The Wadsworth Atheneum Museum of Art in Hartford, Conn., is mounting the first exhibition to fully explore the Romantic era as a formative period in costume history from Mar. 5, 2016 – Jul. 10, 2016. “Gothic to Goth: Romantic Era Fashion & Its Legacy,” presents historic garments alongside literary works, paintings, prints, and decorative arts to illustrate how European fashion from the Medieval, Renaissance and Baroque eras influenced new styles created in the Romantic era between 1810 and 1860. The exhibition explores how Romantic era principles of historicism, imagination and emotion, religion and the natural world—rejections of Neoclassical order and rationality—impacted not only costume but fine and decorative art, architecture, interior design, literature and music, and reveal the Romantic roots of recent Goth and Steampunk fashions. Lynne Z. Bassett, Costume and Textile Historian and museum consultant, is organizing the exhibition.
The first half of the 19th century—the Romantic era—is characterized by a societal shift away from the order and reason of the Enlightenment period, and corresponding embrace of imagination and emotion, originality and vision, and individuality and subjectivity as guiding principles. Romanticism idealized nostalgia for the bygone quiet rural life in a time of cultural stress, offering an escape from the social and economic uncertainty of the Industrial Revolution. These values gave rise in America to the Hudson River School of landscape painters, Transcendentalist philosophers including Ralph Waldo Emerson and Henry David Thoreau, and a fascination with revisiting historic costume designs that has endured to influence fashion in the present day.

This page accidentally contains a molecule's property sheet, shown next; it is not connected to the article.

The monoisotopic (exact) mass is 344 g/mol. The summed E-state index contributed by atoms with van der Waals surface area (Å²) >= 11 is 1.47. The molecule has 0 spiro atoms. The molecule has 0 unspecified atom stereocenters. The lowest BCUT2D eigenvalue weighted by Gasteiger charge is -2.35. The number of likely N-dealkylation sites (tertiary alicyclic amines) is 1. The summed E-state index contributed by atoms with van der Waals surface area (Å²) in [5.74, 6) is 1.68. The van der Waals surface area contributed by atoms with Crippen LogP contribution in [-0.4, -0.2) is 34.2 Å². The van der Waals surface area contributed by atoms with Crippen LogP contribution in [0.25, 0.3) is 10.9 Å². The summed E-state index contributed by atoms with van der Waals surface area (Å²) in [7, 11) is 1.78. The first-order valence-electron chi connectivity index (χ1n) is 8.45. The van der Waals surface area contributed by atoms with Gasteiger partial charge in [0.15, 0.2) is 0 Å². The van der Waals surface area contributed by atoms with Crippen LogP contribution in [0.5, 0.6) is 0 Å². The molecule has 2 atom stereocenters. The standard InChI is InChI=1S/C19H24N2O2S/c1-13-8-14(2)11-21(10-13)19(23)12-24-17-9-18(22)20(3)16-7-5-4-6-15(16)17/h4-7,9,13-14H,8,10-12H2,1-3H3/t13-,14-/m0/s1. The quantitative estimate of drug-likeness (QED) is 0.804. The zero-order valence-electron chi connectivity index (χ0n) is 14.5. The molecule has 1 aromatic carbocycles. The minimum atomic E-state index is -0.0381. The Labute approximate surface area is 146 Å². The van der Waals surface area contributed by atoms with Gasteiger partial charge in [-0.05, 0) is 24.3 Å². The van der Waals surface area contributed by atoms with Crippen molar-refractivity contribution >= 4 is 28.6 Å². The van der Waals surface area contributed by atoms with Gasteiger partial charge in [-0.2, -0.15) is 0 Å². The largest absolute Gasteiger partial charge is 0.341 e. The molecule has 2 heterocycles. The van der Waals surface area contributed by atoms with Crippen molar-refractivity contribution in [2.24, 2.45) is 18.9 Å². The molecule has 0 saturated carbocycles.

“Gothic to Goth” explores how 500 years of European fashions were selectively integrated into creative new styles by showcasing women’s and children’s clothing and accessories from 1810−1860, alongside literary works, paintings, furniture and decorative arts of the period. Costume pieces, drawn largely from the Wadsworth Atheneum’s own collection, were carefully chosen to delve deeply into the inspirations of the little understood Romantic era of fashion. A cotton muslin dress from c. 1820, one of the earliest works in the exhibition, is an early example of historical revival clothing, with sleeves inspired by a Renaissance “slashed” style. A cotton dress from the 1830s incorporates the large, puffed sleeves and wide collar of the 16th and 17th centuries, while the decorative tab edging of the collar recalls clothing in the 13th and 14th centuries and the crenellations of Gothic revival buildings. In another mix of styles, a dress from c. 1840 reveals an overall silhouette akin to a Gothic arch and a bodice inspired by 16th-century gowns. A veneration of nature and spirituality is also embodied in the costume, as well as in the furniture and decorative arts featured in “Gothic to Goth,” along with the Romantic interest in historical revival. Garments including wedding gowns, a nursing dress, children’s clothing and accessories commemorating friendship reflect the sentimentalization of love, marriage and motherhood in popular Romantic era art and literature.
A look at recent Goth and Steampunk fashions concludes the exhibition, revealing their roots in the rich imagination and aesthetic of Romanticism, and featuring designs by Alexander McQueen, Jean Paul Gaultier, Nightwing Whitehead and House of Coniglio. The entire exhibition showcases approximately 40 fully-dressed mannequins, in addition to accessories, furniture, paintings and decorative arts objects.
Wadsworth Atheneum Museum of Art - Gothic to Goth: Romantic Era Fashion & Its Legacy - 05.03.2016-10.07.2016